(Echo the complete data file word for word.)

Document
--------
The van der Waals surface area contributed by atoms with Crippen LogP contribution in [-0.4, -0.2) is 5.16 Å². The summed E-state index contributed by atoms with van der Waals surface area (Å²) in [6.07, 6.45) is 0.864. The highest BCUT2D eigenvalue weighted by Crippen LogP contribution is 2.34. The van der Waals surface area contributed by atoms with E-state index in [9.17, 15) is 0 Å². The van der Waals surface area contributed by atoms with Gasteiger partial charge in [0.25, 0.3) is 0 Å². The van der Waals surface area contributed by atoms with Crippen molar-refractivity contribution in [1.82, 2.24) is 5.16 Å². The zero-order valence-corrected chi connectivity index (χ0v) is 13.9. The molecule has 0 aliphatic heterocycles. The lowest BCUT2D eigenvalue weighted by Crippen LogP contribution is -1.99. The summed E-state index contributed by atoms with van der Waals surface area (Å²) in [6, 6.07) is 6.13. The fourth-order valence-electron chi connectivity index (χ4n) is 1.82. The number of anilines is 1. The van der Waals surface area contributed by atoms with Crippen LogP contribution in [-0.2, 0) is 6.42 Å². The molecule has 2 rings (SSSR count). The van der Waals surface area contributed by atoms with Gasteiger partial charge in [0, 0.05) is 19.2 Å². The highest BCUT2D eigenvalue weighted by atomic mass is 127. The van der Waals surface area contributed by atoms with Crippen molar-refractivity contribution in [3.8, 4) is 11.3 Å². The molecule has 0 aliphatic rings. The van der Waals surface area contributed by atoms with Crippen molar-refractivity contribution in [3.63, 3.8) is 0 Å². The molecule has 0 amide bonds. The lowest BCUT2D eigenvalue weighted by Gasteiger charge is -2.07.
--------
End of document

The van der Waals surface area contributed by atoms with Crippen LogP contribution in [-0.4, -0.2) is 5.16 Å². The summed E-state index contributed by atoms with van der Waals surface area (Å²) in [6.07, 6.45) is 0.864. The highest BCUT2D eigenvalue weighted by Crippen LogP contribution is 2.34. The van der Waals surface area contributed by atoms with E-state index in [9.17, 15) is 0 Å². The van der Waals surface area contributed by atoms with Gasteiger partial charge in [0.25, 0.3) is 0 Å². The van der Waals surface area contributed by atoms with Crippen molar-refractivity contribution in [1.82, 2.24) is 5.16 Å². The zero-order valence-corrected chi connectivity index (χ0v) is 13.9. The molecule has 0 aliphatic heterocycles. The lowest BCUT2D eigenvalue weighted by Crippen LogP contribution is -1.99. The summed E-state index contributed by atoms with van der Waals surface area (Å²) in [6, 6.07) is 6.13. The fourth-order valence-electron chi connectivity index (χ4n) is 1.82. The number of anilines is 1. The van der Waals surface area contributed by atoms with Crippen LogP contribution in [-0.2, 0) is 6.42 Å². The molecule has 2 rings (SSSR count). The van der Waals surface area contributed by atoms with Gasteiger partial charge in [0, 0.05) is 19.2 Å². The highest BCUT2D eigenvalue weighted by atomic mass is 127. The van der Waals surface area contributed by atoms with Crippen molar-refractivity contribution in [3.8, 4) is 11.3 Å². The molecule has 0 aliphatic rings. The van der Waals surface area contributed by atoms with Crippen molar-refractivity contribution in [3.63, 3.8) is 0 Å². The molecule has 0 amide bonds. The lowest BCUT2D eigenvalue weighted by Gasteiger charge is -2.07.